I t should come as not surprise to yogis that Leonardo da Vinci made a habit of writing and walking backwards. If you’ve spent any time in head or handstand you know how yoga’s inversions are designed to stimulate elaborate reversals, to flip the world on its ear. Such adventures of life lived upside-down are part and parcel of the yogic quest, and if you asked yoga teacher and author Brian Leaf, he’d tell you that there’s no better way to gaining a backstage pass to your own psychophysical matrix than by getting in a van and driving across the country on an extended road trip. His book Misadventures of a Garden State Yogi chronicles his attempt to get off the known path, to sleep in the back of a van like a beat poet or itinerant, to bring life back to the bare essentials, making his existence itself one grand psycho-spiritual experiment.
Leaf’s book is a memoir of one man’s yoga experiments that invariably result in a host of absurd experiences. Uplifting and occasionally humiliating, the book is a comical and lighthearted marriage of the ridiculous and sublime that's a perfect fit for a Hollywood script. But as I found out in a conversation with Leaf, what preoccupies him in this landscape of the adventure chronicle is the role of yoga in developing intuition...that rapid fire cognition that Malcolm Gladwell talks about in his book Blink: The Power of Thinking without Thinking... that knowing that comes on so quickly that you can’t quite justify it in common sense terms. In Brian’s words, intuition is the point of yoga, the very thing he was searching for in his psycho-spiritual experiments...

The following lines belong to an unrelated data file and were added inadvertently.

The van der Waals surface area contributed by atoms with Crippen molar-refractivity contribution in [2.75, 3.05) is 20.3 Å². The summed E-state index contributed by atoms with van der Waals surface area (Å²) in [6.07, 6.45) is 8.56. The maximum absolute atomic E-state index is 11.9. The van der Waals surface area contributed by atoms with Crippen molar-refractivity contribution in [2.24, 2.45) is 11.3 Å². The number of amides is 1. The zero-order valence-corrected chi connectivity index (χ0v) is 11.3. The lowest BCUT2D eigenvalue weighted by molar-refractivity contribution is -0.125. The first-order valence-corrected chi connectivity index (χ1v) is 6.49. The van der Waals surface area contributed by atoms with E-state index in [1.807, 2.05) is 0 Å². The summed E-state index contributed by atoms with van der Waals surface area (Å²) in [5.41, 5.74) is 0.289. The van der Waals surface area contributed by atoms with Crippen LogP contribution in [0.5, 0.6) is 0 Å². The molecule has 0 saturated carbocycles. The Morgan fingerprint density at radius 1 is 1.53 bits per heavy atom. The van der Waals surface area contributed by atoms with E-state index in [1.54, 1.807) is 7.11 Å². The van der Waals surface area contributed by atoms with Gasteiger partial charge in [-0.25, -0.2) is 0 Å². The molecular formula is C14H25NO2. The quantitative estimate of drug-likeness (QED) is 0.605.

I knew I loved yoga so I went on this cross-country road trip to explore more styles of yoga mostly because that was right after Amrit Desai had been asked to leave Kripalu, and having been a student of Kripalu, I was really devastated. So I went on this trip to find other styles of yoga. And so I would do all of these programs and I'd go to ashrams and retreats and just always kind of searching. And so it turned out to be a big, long adventure. - Brian Leaf
|Brian Leaf on the road|